Eur J Pediatr Surg 2021; 31(04): 326-334
DOI: 10.1055/s-0041-1731294
Review Article

The Role of Exosomes in the Treatment, Prevention, Diagnosis, and Pathogenesis of COVID-19

Elke Zani-Ruttenstock
1   Division of General and Thoracic Surgery, Hospital for Sick Children, Toronto, Ontario, Canada
,
Lina Antounians
1   Division of General and Thoracic Surgery, Hospital for Sick Children, Toronto, Ontario, Canada
2   Developmental and Stem Cell Biology Program, Hospital for Sick Children, Toronto, Ontario, Canada
,
Kasra Khalaj
1   Division of General and Thoracic Surgery, Hospital for Sick Children, Toronto, Ontario, Canada
2   Developmental and Stem Cell Biology Program, Hospital for Sick Children, Toronto, Ontario, Canada
,
Rebeca L. Figueira
1   Division of General and Thoracic Surgery, Hospital for Sick Children, Toronto, Ontario, Canada
2   Developmental and Stem Cell Biology Program, Hospital for Sick Children, Toronto, Ontario, Canada
,
Augusto Zani
1   Division of General and Thoracic Surgery, Hospital for Sick Children, Toronto, Ontario, Canada
2   Developmental and Stem Cell Biology Program, Hospital for Sick Children, Toronto, Ontario, Canada
3   Department of Surgery, University of Toronto, Toronto, Ontario, Canada
› Author Affiliations
Funding This work was supported by The Hospital for Sick Children (SickKids start-up funds).

Abstract

The novel coronavirus disease 2019 (COVID-19) pandemic, caused by the severe acute respiratory syndrome-coronavirus-2 (SARS-CoV-2), continues to be a major health concern. In search for novel treatment strategies against COVID-19, exosomes have attracted the attention of scientists and pharmaceutical companies worldwide. Exosomes are small extracellular vesicles, secreted by all types of cells, and considered as key mediators of intercellular communication and stem-cell paracrine signaling. Herein, we reviewed the most recent literature about the role of exosomes as potential agents for treatment, prevention, diagnosis, and pathogenesis of COVID-19. Several studies and ongoing clinical trials have been investigating the anti-inflammatory, immunomodulatory, and reparative effects of exosomes derived from mesenchymal stem/stromal cells for COVID-19-related acute lung injury. Other studies reported that exosomes play a key role in convalescent plasma therapy for COVID-19, and that they could be of use for the treatment of COVID-19 Kawasaki's-like multisystem inflammatory syndrome and as drug delivery nanocarriers for antiviral therapy. Harnessing some advantageous aspects of exosome biology, such as their endogenous origin, capability of crossing biological barriers, high stability in circulation, and low toxicity and immunogenicity, several companies have been testing exosome-based vaccines against SARS-CoV-2. As they carry cargos that mimic the status of parent cells, exosomes can be isolated from a variety of sources, including plasma, and employed as biomarkers of COVID-19. Lastly, there is growing evidence supporting the role of exosomes in COVID-19 infection, spread, reactivation, and reinfection. The lessons learned using exosomes for COVID-19 will help determine their efficacy and applicability in other clinical conditions.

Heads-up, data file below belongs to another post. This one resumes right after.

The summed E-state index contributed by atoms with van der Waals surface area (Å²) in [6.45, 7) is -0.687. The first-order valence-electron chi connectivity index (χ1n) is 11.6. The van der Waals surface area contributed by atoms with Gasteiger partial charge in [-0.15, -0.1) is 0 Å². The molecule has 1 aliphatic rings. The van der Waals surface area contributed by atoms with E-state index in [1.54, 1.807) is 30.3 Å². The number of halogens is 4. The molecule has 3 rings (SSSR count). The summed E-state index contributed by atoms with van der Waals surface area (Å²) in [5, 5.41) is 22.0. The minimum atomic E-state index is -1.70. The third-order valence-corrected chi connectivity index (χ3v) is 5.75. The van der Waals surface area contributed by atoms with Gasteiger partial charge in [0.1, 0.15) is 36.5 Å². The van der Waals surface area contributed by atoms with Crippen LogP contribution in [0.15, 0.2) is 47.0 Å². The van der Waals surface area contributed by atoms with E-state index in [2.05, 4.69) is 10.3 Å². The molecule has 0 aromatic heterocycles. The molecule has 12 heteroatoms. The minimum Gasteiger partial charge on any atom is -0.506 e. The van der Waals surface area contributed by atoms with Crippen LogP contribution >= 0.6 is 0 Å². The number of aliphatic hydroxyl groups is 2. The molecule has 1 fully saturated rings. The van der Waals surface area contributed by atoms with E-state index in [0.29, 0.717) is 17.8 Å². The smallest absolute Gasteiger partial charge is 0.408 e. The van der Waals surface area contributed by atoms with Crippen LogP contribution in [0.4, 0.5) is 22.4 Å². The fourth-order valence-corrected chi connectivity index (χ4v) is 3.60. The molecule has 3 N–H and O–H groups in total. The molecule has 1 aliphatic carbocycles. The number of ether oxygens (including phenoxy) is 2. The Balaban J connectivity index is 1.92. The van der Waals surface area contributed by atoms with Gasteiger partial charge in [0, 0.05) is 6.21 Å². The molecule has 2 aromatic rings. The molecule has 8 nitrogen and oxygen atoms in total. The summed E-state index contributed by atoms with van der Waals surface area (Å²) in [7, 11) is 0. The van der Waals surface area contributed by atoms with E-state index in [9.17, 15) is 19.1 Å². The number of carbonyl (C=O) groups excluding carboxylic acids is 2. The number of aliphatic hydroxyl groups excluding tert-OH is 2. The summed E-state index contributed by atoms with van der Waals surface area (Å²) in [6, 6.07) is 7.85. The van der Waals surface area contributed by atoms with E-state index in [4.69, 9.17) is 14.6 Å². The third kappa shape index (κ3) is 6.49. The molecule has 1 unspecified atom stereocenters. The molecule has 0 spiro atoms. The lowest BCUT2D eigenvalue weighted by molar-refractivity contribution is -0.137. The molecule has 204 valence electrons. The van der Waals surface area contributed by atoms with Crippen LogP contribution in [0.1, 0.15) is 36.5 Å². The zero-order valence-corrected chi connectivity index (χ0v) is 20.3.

Note

[Figs. 2] and [3] were created with BioRender.com




Publication History

Received: 24 April 2021

Accepted: 10 May 2021

Publication Date:
23 June 2021 (online)

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